Senate Bill 5271 passed through the Senate Law and Justice committee and on to Senate Rules Thursday. This bill would provide liability protections to providers and facilities by amending the necessary elements of proof of injury during the COVID-19 pandemic.
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This bill provides a method for determining the standard of care during the state of emergency in response to the COVID-19 pandemic. The current standard of care, as established under law, is the level and types of care of a reasonably sensible practitioner possessing the degree of skill, care and learning possessed by other members of the same profession. The sponsor of the bill, Sen. Keith Wagoner, said:
What it really does is it provides them [providers and facilities] limited liability in the execution of their duties so that they aren’t held liable for changes in our understanding of the disease, of COVID, and things that they did that were best practices at the beginning of the pandemic, that have changed since then. It really is going to allow them to do their job in an efficient and effective manner without risk of liability for things that they really have no control over.”
Due to the COVID-19 pandemic, states have been enacting liability protections for physicians because of changes in the provision of care. Throughout the pandemic there have been restrictions on non-urgent medical procedures, personal protective use and other services to help stop the spread of the virus and free up hospital beds. Taya Briley, executive vice president of the Washington State Hospital Association, said:
There were very few clinical protocols for COVID treatment that existed at that time [the start of the pandemic]. And what was in place did not align, and they changed from day to day. What was clinical best practice on March 22nd in Othello, was going to be different on April 22nd in Seattle. And those treatment protocols have continued to change throughout the response. And there were a lot of questions. If a protocol wasn’t followed and a patient died or had adverse outcomes, what was the liability exposure to that provider personally? If patients were typically cared for in an ICU and it was overwhelmed and they needed to be cared for in an acute care bed, what was the liability for that? What if we ran out of ventilators? What if we ran out of staff?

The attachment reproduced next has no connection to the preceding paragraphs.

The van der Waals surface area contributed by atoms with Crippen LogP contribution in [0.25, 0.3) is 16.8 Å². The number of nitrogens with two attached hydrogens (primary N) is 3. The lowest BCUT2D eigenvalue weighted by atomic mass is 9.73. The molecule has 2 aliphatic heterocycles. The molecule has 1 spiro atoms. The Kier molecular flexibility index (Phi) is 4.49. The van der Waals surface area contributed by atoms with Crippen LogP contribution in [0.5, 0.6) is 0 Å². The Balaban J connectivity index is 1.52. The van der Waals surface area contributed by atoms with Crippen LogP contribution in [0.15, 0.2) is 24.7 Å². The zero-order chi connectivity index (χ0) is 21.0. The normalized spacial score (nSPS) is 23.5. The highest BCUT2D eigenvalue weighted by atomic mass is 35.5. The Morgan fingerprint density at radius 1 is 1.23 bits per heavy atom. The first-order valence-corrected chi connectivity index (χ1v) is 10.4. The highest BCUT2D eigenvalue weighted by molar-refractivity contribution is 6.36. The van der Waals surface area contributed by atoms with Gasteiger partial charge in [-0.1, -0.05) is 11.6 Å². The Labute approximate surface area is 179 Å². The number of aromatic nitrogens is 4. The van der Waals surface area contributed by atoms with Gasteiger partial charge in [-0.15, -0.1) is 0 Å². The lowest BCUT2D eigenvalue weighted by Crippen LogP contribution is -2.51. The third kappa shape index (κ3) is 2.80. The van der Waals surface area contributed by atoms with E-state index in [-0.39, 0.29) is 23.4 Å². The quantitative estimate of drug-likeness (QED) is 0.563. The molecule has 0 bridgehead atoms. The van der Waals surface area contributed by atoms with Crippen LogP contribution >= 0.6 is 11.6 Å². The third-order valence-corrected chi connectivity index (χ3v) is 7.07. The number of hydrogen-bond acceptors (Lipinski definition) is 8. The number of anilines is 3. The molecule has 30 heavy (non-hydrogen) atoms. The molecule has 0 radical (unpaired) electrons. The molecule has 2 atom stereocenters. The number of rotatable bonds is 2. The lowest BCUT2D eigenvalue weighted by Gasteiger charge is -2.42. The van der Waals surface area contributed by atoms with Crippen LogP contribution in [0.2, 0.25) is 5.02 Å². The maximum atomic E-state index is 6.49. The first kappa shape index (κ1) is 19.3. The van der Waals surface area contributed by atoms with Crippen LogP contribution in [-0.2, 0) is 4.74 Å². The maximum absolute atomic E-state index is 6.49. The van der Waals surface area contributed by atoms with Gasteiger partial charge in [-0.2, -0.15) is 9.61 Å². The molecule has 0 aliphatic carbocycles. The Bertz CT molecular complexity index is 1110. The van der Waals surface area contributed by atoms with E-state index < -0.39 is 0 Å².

Then the governor issued a proclamation prohibiting non-urgent procedures and unless a treatment that was withheld would lead to patient harm in the next three months, the treatment could not be provided. So many questions there, what constituted patient harm? Clinicians had never had their hands tied in this way before. And they didn’t have the clinical training to be able to make that determination. If a cancer diagnosis was delayed because of diagnostic tests that can’t be done, what was the liability for that? If opioid dependence increased because of a delayed joint surgery, who was responsible for that? We couldn’t answer those questions.”
The bill establishes that there must be proof that a health care provider failed to exercise the degree of care, skill and learning expected of a practitioner in the same profession in the same time frame. Due to this failure to exercise the standard of care an injury had occurred.
When the court is determining if a health care provider failed to follow the accepted standard of care, they must consider if the provider was acting in good faith based on guidance from federal, state or local officials in response to the pandemic and those guidelines are applicable to the provider. They must also consider if the injury was due to a lack of resources directly attributable to the COVID-19 pandemic.
These necessary elements for determining proof during the pandemic only apply if they are relevant to the determination of whether the health care provider followed the standard of care. This bill was substituted by the Law and Justice committee, and the change made was the declaration of an emergency and takes effect immediately.
The bill passed its executive session unanimously, and is currently in the Senate Rules Committee.
This story was cross-posted on our sister site State of Reform.
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